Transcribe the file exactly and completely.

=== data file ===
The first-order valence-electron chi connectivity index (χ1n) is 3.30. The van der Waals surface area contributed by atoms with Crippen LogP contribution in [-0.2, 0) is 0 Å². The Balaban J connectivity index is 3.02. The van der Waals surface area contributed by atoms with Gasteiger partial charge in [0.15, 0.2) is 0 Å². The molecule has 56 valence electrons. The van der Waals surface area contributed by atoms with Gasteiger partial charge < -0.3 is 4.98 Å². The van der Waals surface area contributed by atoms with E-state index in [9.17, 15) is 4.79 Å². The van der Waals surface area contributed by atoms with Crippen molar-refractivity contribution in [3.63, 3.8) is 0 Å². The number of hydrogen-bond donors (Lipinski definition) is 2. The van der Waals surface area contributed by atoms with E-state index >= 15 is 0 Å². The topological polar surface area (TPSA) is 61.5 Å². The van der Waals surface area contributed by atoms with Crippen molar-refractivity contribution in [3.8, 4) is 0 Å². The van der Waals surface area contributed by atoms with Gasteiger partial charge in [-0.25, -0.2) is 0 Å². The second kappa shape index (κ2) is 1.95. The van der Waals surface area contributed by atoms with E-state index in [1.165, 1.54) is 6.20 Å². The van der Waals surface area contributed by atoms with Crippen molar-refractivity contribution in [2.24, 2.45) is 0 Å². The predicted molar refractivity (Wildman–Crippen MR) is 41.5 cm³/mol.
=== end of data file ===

The first-order valence-electron chi connectivity index (χ1n) is 3.30. The van der Waals surface area contributed by atoms with Crippen LogP contribution in [-0.2, 0) is 0 Å². The Balaban J connectivity index is 3.02. The van der Waals surface area contributed by atoms with Gasteiger partial charge in [0.15, 0.2) is 0 Å². The molecule has 56 valence electrons. The van der Waals surface area contributed by atoms with Gasteiger partial charge < -0.3 is 4.98 Å². The van der Waals surface area contributed by atoms with E-state index in [9.17, 15) is 4.79 Å². The van der Waals surface area contributed by atoms with Crippen molar-refractivity contribution in [3.63, 3.8) is 0 Å². The number of hydrogen-bond donors (Lipinski definition) is 2. The van der Waals surface area contributed by atoms with E-state index >= 15 is 0 Å². The topological polar surface area (TPSA) is 61.5 Å². The van der Waals surface area contributed by atoms with Crippen molar-refractivity contribution in [3.8, 4) is 0 Å². The van der Waals surface area contributed by atoms with Gasteiger partial charge in [-0.25, -0.2) is 0 Å². The second kappa shape index (κ2) is 1.95. The van der Waals surface area contributed by atoms with E-state index in [1.165, 1.54) is 6.20 Å². The van der Waals surface area contributed by atoms with Crippen molar-refractivity contribution in [2.24, 2.45) is 0 Å². The predicted molar refractivity (Wildman–Crippen MR) is 41.5 cm³/mol.